Cubans’ exits abroad have doubled

A total of 723,844 trips by Cubans to other countries were reported in 2016, a figure that doubled the number of exits abroad by the island’s residents since the migratory reform came into force four years ago.

Between 2013 and 2016, more than 670,000 Cuban citizens traveled abroad, according to data from the newspaper Juventud Rebelde. Out of this number, 78 percent did so for the first time.

Using as a basis the statistics of Central America and the Caribbean, the publication points out that the number of exits abroad of Cuban citizens “is increasingly resembling more” this indicator’s performance in other countries of the region. As comparison it reveals that the number of trips abroad made by Dominicans – whose country has a population estimated close to that of Cuba – stood at around half a million in 2016.

In the case of those who definitively immigrated to another country, the article indicates a nine percent. That is the amount of Cuban travelers who “did not return to the country within the period of 24 months” established by the Migratory Law to not lose their residence, commented Ernesto Soberón, director of Consular Affairs of the Foreign Ministry.

According to Soberón, today “Cuban citizens do not immigrate massively but rather they are increasingly traveling.”

Up until the modifications made to the 2013 Migratory Law, Cubans couldn’t remain abroad for more than 11 months without the authorization of the responsible migratory authorities. This period was extended to two years, without the loss of duties and rights as a citizen of the island.

REPATRIATIONS INCREASE

The tendency toward repatriation registered a total of 14,000 persons in 2016, according to data made known by the National Bureau of Statistics and Information (ONEI).

With its current migratory policy, Cuba permits the repatriation of persons born in the country who lost their residence after settling abroad. For this they must carry out the paperwork that has among its requisites presenting the request and the valid passport, paying a consular tax or duty, and informing about a person of reference that will guarantee their accommodations and maintenance on the island, until the repatriated person can do so on his/her own.

The number of Cubans who established residence on the island during last year is higher than the total of those who decided to do so between 2013 and 2015. Most of them immigrated to the United States, according to what ONEI specialists indicated in a recent state television broadcast.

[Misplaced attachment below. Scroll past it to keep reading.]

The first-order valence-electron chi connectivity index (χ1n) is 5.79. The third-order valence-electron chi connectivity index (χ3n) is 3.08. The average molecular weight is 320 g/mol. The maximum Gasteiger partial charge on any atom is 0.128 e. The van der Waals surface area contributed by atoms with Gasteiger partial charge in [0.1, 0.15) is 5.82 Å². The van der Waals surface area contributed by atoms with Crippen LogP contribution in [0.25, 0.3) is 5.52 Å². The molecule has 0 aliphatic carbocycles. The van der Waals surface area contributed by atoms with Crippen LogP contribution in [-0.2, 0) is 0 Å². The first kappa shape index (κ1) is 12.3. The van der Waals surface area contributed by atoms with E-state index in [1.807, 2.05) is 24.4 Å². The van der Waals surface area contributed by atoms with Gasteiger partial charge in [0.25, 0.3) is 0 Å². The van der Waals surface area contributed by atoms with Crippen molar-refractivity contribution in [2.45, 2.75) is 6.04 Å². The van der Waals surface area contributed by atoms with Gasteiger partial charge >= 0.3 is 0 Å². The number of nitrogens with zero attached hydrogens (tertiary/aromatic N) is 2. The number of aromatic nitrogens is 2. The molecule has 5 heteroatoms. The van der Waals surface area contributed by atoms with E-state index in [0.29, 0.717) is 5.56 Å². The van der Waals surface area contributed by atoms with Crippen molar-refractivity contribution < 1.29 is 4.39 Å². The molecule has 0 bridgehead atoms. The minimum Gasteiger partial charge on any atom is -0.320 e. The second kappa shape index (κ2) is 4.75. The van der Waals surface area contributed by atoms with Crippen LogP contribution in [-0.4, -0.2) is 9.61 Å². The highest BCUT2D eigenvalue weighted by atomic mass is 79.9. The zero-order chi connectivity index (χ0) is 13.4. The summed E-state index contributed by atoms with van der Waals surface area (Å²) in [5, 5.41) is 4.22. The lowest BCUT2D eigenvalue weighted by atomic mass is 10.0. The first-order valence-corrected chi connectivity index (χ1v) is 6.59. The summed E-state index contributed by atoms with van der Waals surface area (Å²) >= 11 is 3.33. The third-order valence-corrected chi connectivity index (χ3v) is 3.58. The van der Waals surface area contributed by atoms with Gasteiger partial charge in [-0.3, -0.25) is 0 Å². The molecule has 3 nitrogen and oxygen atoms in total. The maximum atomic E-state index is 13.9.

“They are [Cubans] of all ages and of both sexes, although there is a predominance of persons older than 50 years. These numbers reveal one of the highest rates of recent years, whose tendency has been maintained in 2017. They are resettled Cubans and foreigners,” said the director of the Center for Population and Development Studies of ONEI, Juan Carlos Alfonso.

Alonso also explained that the migratory reform has led to a decrease in the external migratory balance – immigrants minus emigrants – from the country. “It is a negative balance, but it has decreased. From 2013 to 2016 it resulted in -36,000 persons; however, that same figure was the annual average before the application of Decree Law 302,” he noted.

 

In 2013 and 2014 the external migratory balance concluded in positive numbers for the first time in decades, with a rate 0.3 and 0.2 per 100,000 inhabitants, respectively. “Those who returned” were barely a bit more than “those who left” to permanently reside in another country. Juventud Rebelde attributes this unusual phenomenon to the influence of the new migratory law.

However, in 2015 and 2016 (-2.2 and -1.5) the situation was again expressed in negative numbers, a tendency that the daily links to the rapprochement between Washington and Havana.

Considered one of the principal measures approved by the government of Raúl Castro, the reform put an end to a decades-old restrictive policy that forced Cubans to request a special permit to travel abroad. In addition to expanding the amount of months – from 11 to 24 – that a Cuban could remain abroad without losing residence on the island, it also increased from 60 to 90 days the time allowed for emigrants’ visit to Cuba.

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